DHS Sec. Nielsen testifies under oath: She did not hear Trump make ‘sh*thole’ comment

Secretary of the Department of Homeland Security Kirstjen Nielsen testified under oath Tuesday that President Trump did not make a remark about “sh*thole” countries heavily reported to have been made in a meeting last week on Deferred Action for Childhood Arrivals (DACA).

Appearing before the Senate Judiciary Committee, she stated that she “did not hear” the president use such terms to describe African nations, but did aver that he used “tough language.”

“I actually was struck more by the fact that the conversation … had gotten to a place where many people in the room were using inappropriate language in the Oval Office,” she said, and claimed that “specific cuss words [were] being used by a variety of members.”

Nielsen stated on CBS This Morning that she did not hear President Trump make the now-infamous “sh*thole” remark.


“The President made a broad characterization when he talked about people who came from Haiti and African countries versus people from Norway,” CBS anchor John Dickerson said. “Why is he making broad characterizations about people who come from those countries when you say U.S. policy is trying to move away from broad characterizations and move toward people?”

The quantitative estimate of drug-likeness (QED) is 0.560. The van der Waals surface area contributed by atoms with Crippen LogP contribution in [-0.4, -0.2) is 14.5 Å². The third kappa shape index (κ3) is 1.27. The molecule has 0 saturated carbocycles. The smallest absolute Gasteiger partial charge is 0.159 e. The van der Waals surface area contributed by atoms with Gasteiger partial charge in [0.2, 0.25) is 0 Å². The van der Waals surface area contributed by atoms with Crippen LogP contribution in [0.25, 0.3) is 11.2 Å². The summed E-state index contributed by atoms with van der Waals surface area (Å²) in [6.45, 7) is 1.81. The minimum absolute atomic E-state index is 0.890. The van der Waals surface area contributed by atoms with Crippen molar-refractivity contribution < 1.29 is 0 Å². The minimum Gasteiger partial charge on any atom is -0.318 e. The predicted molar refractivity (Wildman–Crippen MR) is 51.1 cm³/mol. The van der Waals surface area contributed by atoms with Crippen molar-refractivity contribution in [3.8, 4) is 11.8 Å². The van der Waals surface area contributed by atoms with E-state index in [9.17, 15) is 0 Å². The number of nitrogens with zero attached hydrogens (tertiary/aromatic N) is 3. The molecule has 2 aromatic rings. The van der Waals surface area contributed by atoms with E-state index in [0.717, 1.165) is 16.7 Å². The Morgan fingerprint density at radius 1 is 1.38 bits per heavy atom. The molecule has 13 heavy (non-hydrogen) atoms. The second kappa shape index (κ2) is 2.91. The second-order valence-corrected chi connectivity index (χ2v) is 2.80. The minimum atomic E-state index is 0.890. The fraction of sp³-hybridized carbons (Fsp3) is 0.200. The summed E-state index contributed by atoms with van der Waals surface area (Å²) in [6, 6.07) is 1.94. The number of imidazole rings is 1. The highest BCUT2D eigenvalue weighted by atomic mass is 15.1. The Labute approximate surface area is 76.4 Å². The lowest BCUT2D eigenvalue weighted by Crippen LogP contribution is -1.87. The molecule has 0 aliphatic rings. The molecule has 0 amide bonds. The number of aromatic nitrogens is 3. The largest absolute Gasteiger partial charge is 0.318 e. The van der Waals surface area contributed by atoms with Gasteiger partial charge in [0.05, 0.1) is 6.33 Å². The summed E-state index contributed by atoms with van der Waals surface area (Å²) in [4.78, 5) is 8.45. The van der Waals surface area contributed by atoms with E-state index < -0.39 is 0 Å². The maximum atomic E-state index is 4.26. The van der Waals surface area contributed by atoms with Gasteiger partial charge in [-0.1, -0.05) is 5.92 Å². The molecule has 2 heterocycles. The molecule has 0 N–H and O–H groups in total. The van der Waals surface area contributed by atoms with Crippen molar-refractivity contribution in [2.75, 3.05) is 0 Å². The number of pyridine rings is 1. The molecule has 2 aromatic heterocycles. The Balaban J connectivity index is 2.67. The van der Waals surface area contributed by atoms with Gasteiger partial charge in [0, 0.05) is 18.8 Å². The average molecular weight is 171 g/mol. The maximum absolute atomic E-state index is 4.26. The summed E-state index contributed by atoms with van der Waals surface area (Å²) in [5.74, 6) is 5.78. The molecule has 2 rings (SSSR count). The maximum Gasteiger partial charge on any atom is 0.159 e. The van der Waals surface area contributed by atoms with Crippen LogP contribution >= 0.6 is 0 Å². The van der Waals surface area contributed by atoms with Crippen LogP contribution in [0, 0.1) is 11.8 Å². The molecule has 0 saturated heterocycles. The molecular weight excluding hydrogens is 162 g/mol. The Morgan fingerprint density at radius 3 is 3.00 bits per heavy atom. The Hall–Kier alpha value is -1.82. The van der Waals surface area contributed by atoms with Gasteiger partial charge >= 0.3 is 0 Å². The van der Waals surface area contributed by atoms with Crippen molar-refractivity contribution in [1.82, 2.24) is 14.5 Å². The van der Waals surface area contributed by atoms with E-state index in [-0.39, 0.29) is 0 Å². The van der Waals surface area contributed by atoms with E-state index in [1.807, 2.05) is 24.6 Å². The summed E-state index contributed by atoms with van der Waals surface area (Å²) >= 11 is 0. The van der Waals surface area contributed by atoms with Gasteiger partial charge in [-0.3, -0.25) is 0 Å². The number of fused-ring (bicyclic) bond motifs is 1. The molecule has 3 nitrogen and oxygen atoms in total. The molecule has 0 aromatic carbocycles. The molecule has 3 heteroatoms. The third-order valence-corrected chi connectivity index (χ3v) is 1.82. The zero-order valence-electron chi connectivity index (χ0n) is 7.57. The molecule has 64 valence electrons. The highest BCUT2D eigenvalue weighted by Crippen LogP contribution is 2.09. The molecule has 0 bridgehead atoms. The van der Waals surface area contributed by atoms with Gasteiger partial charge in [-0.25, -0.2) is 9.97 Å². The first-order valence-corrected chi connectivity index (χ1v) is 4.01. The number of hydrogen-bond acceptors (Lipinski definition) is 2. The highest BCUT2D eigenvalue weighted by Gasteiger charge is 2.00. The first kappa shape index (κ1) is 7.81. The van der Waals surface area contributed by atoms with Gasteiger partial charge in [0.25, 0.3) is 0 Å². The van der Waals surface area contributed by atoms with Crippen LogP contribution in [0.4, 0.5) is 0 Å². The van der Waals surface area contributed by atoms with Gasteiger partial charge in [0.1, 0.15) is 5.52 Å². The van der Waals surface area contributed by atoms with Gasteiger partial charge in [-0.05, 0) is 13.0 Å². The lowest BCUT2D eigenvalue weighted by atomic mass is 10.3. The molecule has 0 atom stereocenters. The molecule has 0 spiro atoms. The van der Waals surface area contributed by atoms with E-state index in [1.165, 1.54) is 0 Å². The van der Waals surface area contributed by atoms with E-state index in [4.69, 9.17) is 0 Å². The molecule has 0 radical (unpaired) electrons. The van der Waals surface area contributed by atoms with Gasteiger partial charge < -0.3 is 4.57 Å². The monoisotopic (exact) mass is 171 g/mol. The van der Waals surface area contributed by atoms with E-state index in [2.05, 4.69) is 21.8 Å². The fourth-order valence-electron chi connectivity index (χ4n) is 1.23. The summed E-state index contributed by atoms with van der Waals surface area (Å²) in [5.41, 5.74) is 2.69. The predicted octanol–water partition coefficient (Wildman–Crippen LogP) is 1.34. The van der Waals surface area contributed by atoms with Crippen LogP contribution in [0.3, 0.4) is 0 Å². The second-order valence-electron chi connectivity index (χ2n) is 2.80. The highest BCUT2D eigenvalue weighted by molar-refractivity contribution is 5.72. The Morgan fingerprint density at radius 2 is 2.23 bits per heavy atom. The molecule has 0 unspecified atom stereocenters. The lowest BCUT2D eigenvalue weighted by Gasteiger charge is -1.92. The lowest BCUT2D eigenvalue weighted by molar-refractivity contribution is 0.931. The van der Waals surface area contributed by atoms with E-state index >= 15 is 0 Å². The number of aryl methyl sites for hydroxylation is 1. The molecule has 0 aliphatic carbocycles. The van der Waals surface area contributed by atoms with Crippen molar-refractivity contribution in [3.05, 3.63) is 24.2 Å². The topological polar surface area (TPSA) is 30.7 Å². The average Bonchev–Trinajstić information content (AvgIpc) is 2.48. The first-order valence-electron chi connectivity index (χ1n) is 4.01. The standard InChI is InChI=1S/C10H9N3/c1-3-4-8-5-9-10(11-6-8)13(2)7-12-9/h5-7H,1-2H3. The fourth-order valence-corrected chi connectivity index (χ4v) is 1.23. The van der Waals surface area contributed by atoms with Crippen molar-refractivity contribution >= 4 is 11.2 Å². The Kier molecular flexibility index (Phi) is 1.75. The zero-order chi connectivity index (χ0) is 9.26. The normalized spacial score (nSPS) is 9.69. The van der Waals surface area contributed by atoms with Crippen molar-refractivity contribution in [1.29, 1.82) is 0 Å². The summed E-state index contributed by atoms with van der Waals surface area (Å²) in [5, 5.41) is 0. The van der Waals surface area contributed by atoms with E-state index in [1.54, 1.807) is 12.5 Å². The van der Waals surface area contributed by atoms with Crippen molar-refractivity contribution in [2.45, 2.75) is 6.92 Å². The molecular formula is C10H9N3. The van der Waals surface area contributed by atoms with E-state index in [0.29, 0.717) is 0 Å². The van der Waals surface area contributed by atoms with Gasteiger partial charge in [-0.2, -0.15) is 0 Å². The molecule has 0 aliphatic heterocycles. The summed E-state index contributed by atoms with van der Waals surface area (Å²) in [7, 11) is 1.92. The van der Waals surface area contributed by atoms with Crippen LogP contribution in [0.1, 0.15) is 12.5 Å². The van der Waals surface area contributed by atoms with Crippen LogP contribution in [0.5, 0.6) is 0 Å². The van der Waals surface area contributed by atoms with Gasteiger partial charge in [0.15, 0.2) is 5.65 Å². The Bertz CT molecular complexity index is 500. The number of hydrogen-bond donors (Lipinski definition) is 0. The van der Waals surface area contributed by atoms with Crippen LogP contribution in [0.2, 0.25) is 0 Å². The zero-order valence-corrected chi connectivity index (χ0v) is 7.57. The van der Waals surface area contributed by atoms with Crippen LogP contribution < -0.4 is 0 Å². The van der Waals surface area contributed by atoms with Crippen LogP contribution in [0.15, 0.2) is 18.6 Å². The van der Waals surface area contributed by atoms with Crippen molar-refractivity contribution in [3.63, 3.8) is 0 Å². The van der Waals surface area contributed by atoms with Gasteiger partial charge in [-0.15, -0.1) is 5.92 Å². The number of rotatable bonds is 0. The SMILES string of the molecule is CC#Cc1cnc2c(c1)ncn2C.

“I think the context of that conversation, there was so much covered in the meeting,” Nielsen responded. “But part of the conversation was really focused on this merit-based concept. He had just met with the Prime Minister of Norway, was very impressed with what she told him about successes that Norway has experienced. He was just using that as an example of a place that accepts immigrants in part based on merit.”

“Let me ask you about your testimony on Tuesday,” Dickerson continued. “Senator Durbin, who was in this Oval Office meeting about which there has been so much discussion, is going to be there. What if he asks you whether you agree with his representation of the meeting?”

“I have no problem repeating what I’ve said,” she said. “I just don’t — that’s not a word that I remember being used. It was very impassioned. People on all sides feel strongly about this issue, frankly, as well as they should. There were a lot of conversations happening at the same time. It’s not a particular phrase that I heard.”


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